With its crisp texture, feathery fronds and faint anise flavor, this nutritious bulb will perk up salads, side dishes and entrees. Learn more about fennel versus anise, how to cook fennel and about the vegetable's health benefits.

Fennel might not be the first thing you grab from the produce aisle on a busy weeknight, but it's worth getting to know it better. Although its subtle sweetness and crunch are reminiscent of celery, apples and carrots, fennel has a sophisticated, licorice-like flavor that can make even a simple salad more memorable.

Here's a fun fennel tidbit from Greek mythology: As the story goes, the god Prometheus stole fire from Zeus' lightning, smuggled it into a hollow fennel stalk and brought it to humankind. Today, fennel can play almost as epic a role in your weekly meal plan—and we have plenty of healthy fennel recipes to get you started.

What Is Fennel?

Fennel is an aromatic vegetable with a rounded white bulb at the base and gently curving stalks covered with fern-like leaves. The entire plant is edible, and you can think of it as a multitasker: the bulb can be sliced and used as a main ingredient in dishes like salads, while the fronds (the tiny, frilly leaves) can be finely chopped and treated as an herb (some cooks like to swap it in for dill). And don't toss the stalks—they can be quick-pickled or used in a mirepoix the next time you make soup or broth.

Fennel, which is related to carrots and parsley (they're all part of the Apiaceae family), was first cultivated in the Mediterranean. The type seen today at farmers' markets and grocery stores is known as Florence fennel or finocchio, and it originated in Italy during the 17th century. The two other main types, bitter fennel and sweet fennel, are used only as herbs and lack the bulb at the stem.

When choosing fennel, look for bulbs that are firm, uncracked and free of brown spots or signs of dryness. The stalks should be smooth, tightly packed and have bright, fresh-looking fronds.

Fennel vs. Anise

Fennel and anise are different plants but are closely related. Anise is also part of the Apiaceae family and looks very similar to fennel. Fennel's characteristic licorice-y flavor is milder and less sweet than that of anise, making it more palatable and therefore more widely cultivated for sale in your produce section. Anise is mainly used for aniseed, the dry spice, which is technically the dry fruit of the anise plant (We just call them seeds because that's what they look like.) Aniseed is usually used in baked goods because of its strong licorice flavor and aroma and its sweetness. Fennel seeds are the actual seeds of the fennel plant and are more often used in savory applications. (Star anise is a completely different plant.)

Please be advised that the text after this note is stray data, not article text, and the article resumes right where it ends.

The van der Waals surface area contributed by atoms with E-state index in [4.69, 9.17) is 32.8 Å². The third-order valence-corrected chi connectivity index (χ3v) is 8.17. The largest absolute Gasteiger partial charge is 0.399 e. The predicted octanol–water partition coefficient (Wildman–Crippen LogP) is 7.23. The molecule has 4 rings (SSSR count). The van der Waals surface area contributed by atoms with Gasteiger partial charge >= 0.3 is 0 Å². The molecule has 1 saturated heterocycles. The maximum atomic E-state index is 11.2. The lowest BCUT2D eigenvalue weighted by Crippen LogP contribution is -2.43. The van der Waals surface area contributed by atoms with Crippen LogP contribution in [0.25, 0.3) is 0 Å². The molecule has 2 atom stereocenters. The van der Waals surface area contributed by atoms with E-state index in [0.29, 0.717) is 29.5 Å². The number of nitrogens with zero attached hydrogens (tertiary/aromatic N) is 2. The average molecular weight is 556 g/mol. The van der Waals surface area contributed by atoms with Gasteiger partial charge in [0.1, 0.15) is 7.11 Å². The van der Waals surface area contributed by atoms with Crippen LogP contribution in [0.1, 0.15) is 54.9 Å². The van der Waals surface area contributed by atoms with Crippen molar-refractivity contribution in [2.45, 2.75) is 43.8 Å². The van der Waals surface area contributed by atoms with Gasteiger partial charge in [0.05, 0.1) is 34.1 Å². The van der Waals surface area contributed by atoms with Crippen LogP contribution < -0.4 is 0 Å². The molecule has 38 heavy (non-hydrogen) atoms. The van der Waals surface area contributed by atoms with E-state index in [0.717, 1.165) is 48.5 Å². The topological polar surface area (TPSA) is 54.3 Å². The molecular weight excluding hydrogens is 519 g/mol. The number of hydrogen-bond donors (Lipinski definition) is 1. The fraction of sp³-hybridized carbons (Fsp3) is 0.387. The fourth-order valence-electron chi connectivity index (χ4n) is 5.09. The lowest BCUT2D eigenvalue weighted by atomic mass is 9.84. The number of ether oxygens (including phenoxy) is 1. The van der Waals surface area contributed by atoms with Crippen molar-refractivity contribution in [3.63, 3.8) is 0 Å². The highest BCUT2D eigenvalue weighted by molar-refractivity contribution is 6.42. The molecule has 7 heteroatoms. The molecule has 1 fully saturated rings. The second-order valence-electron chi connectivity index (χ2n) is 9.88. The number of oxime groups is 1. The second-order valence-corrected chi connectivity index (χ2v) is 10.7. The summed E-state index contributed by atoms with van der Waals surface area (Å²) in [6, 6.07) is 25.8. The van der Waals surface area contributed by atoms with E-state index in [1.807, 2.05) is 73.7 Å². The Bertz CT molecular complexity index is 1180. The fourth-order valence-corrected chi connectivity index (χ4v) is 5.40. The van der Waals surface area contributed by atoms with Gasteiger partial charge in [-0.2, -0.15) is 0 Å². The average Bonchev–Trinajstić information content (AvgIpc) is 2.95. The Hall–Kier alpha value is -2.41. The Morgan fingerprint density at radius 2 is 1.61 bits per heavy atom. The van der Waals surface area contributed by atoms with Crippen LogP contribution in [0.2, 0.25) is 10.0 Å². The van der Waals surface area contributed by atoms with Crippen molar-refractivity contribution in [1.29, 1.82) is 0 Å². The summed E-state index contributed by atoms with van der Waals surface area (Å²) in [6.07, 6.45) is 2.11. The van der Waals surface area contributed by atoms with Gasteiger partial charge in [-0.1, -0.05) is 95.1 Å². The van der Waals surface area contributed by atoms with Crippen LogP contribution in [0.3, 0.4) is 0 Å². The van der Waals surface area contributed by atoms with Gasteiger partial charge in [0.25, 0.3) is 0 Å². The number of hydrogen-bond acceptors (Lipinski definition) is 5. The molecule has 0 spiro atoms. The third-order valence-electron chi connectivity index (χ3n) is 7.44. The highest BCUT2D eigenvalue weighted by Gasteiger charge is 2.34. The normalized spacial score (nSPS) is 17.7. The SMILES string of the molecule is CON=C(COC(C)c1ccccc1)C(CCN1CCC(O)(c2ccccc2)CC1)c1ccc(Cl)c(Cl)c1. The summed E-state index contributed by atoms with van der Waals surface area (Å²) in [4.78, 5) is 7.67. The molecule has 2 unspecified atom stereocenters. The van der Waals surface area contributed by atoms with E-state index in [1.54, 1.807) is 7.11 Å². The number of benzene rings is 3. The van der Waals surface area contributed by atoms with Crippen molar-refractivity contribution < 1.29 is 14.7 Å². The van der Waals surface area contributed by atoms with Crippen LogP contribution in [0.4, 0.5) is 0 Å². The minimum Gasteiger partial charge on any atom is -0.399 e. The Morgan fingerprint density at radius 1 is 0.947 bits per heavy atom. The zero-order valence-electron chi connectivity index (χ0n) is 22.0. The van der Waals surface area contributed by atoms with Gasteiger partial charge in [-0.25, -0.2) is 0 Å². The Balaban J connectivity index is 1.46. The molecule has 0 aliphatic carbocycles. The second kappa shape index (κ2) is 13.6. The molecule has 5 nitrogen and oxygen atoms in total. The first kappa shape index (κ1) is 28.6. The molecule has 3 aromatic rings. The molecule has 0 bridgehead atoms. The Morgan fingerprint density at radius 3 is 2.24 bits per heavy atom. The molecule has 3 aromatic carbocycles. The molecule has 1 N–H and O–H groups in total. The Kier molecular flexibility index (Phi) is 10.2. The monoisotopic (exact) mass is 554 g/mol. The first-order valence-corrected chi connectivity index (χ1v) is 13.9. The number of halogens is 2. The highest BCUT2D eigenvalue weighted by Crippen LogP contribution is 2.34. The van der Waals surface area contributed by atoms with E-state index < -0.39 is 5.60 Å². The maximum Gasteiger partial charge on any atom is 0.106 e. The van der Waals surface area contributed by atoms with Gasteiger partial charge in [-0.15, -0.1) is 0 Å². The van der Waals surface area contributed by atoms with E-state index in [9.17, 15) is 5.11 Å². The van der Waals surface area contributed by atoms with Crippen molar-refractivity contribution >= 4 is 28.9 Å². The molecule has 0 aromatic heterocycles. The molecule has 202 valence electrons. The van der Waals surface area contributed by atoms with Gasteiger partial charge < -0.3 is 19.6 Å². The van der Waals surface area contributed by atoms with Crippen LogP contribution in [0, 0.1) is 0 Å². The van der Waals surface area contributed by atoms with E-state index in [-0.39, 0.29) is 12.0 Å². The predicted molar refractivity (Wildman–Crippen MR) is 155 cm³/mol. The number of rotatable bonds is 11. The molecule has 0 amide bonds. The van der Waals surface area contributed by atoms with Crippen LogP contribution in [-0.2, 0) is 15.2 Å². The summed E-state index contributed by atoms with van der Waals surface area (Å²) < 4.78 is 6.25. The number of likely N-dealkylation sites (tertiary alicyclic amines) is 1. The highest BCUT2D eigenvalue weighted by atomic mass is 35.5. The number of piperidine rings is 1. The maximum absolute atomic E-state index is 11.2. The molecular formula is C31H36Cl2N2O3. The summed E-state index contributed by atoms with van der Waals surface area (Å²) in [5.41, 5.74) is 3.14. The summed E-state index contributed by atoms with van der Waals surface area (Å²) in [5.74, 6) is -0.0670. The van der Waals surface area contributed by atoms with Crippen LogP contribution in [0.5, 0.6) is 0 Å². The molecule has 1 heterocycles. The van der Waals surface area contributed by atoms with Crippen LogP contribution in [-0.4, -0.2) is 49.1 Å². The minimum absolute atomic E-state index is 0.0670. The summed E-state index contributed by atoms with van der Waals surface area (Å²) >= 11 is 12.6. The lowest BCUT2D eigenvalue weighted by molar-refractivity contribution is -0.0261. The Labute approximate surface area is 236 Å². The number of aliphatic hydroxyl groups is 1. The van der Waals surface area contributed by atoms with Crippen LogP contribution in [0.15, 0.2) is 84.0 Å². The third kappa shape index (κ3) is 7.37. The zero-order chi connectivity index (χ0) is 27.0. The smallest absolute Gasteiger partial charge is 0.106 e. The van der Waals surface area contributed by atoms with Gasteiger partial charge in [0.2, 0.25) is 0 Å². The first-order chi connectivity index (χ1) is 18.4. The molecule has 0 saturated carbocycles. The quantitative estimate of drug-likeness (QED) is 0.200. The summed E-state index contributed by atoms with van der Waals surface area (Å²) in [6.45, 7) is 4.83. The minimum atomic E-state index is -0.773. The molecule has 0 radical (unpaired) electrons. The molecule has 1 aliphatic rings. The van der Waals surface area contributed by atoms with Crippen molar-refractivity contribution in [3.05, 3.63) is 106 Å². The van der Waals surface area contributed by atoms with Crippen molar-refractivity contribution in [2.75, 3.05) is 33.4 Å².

And in case you've ever wondered how to say "anise", it's pronounced "Ann-niss."

Whole Fennel
Credit: Benjamin Egerland / EyeEm/Getty Images

How to Cut a Fennel Bulb

Start by separating the bulb from the stalks and leaves (make sure to save them to use later!). Using a chef's knife, cut the bulb in half vertically. At this point, you can choose whether or not to remove the triangular core from each half. Leaving it in will give you thicker slices, while removing it will make skinnier strips. The core may be a bit tougher than the rest of the bulb, so if you're eating fennel in a raw preparation, you may want to cut out the core. Then thinly slice the bulb either lengthwise, following the line from top to bottom, or crosswise (horizontally), to create half-moon–shaped pieces. You can also dice the bulb as you would an onion.


If you're using raw fennel in a salad, try making thin ribbons with a peeler or shaving it on a box grater. You can also run each half of the bulb over a mandoline. Here are a few fennel salads to try:

  • Tomato & Fennel Salad: Peak summer tomatoes pair well with fennel's distinctive licorice flavor in this sunny salad.
  • Fennel & Grapefruit Salad (pictured above): Fennel's heartiness makes it a great option for winter salads like this one with grapefruit.

How to Cook Fennel

The recipes below prove that both fennel bulbs and fronds can be used in a variety of ways.

  • Mediterranean Sautéed Shrimp & Fennel: The fennel is first sautéed and mixed with canned tomatoes, and then quick-cooking shrimp are added toward the end. Although the addition of feta and capers give this dish a sophisticated feel, it's simple to pull together on a busy weeknight.
  • Fennel & Pork Stew: In this hearty stew, fennel and onions create a bed for juicy, slow-cooked pork. The fronds are reserved and used as a garnish.

Fennel Health Benefits

Fennel contains many nutrients. One cup of fennel provides about 14% of your Daily Value for vitamin C. It's also a good source of both potassium and fiber, both of which may improve overall cardiovascular health. The compound anethole, which is responsible for fennel's distinctive smell, also offers benefits. It's been studied for its ability to suppress cancer cells as well as to reduce inflammation in areas like the gums.

Bottom Line

Next time you see those green fronds waving at you from down the produce aisle, heed their call and bag a bulb or two. Raw or cooked, fennel's slight sweetness and licorice-reminiscent flavor and aroma can elevate a variety of dishes both sweet and savory. It also easy to prep as well as nutritious.